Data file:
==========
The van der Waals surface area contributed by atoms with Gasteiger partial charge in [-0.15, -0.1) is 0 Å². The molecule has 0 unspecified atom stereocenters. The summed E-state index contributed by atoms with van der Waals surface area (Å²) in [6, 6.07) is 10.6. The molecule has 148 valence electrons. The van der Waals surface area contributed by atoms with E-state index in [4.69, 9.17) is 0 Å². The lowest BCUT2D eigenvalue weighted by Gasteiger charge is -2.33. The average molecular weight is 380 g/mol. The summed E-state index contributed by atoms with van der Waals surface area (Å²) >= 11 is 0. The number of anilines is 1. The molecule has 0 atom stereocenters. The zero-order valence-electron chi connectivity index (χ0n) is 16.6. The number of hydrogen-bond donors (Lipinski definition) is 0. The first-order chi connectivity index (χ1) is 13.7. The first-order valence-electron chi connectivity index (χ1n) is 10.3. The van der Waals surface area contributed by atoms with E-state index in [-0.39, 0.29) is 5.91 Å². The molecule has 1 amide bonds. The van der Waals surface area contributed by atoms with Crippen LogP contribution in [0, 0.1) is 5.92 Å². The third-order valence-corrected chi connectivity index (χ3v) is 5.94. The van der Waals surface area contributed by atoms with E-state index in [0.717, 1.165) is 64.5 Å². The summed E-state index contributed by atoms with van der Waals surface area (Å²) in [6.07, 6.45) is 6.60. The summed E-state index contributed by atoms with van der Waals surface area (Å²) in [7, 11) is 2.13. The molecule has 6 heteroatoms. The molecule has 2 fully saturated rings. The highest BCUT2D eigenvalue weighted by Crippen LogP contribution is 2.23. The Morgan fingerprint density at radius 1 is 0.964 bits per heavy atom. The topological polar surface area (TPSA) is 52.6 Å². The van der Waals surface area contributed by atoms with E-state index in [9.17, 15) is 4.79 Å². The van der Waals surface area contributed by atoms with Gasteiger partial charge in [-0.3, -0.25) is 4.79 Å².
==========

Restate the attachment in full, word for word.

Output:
The van der Waals surface area contributed by atoms with Gasteiger partial charge in [-0.15, -0.1) is 0 Å². The molecule has 0 unspecified atom stereocenters. The summed E-state index contributed by atoms with van der Waals surface area (Å²) in [6, 6.07) is 10.6. The molecule has 148 valence electrons. The van der Waals surface area contributed by atoms with E-state index in [4.69, 9.17) is 0 Å². The lowest BCUT2D eigenvalue weighted by Gasteiger charge is -2.33. The average molecular weight is 380 g/mol. The summed E-state index contributed by atoms with van der Waals surface area (Å²) >= 11 is 0. The number of anilines is 1. The molecule has 0 atom stereocenters. The zero-order valence-electron chi connectivity index (χ0n) is 16.6. The number of hydrogen-bond donors (Lipinski definition) is 0. The first-order chi connectivity index (χ1) is 13.7. The first-order valence-electron chi connectivity index (χ1n) is 10.3. The van der Waals surface area contributed by atoms with E-state index in [-0.39, 0.29) is 5.91 Å². The molecule has 1 amide bonds. The van der Waals surface area contributed by atoms with Crippen LogP contribution in [0, 0.1) is 5.92 Å². The third-order valence-corrected chi connectivity index (χ3v) is 5.94. The van der Waals surface area contributed by atoms with E-state index in [0.717, 1.165) is 64.5 Å². The summed E-state index contributed by atoms with van der Waals surface area (Å²) in [6.07, 6.45) is 6.60. The summed E-state index contributed by atoms with van der Waals surface area (Å²) in [7, 11) is 2.13. The molecule has 6 heteroatoms. The molecule has 2 fully saturated rings. The highest BCUT2D eigenvalue weighted by Crippen LogP contribution is 2.23. The Morgan fingerprint density at radius 1 is 0.964 bits per heavy atom. The topological polar surface area (TPSA) is 52.6 Å². The van der Waals surface area contributed by atoms with E-state index in [9.17, 15) is 4.79 Å². The van der Waals surface area contributed by atoms with Gasteiger partial charge in [-0.3, -0.25) is 4.79 Å².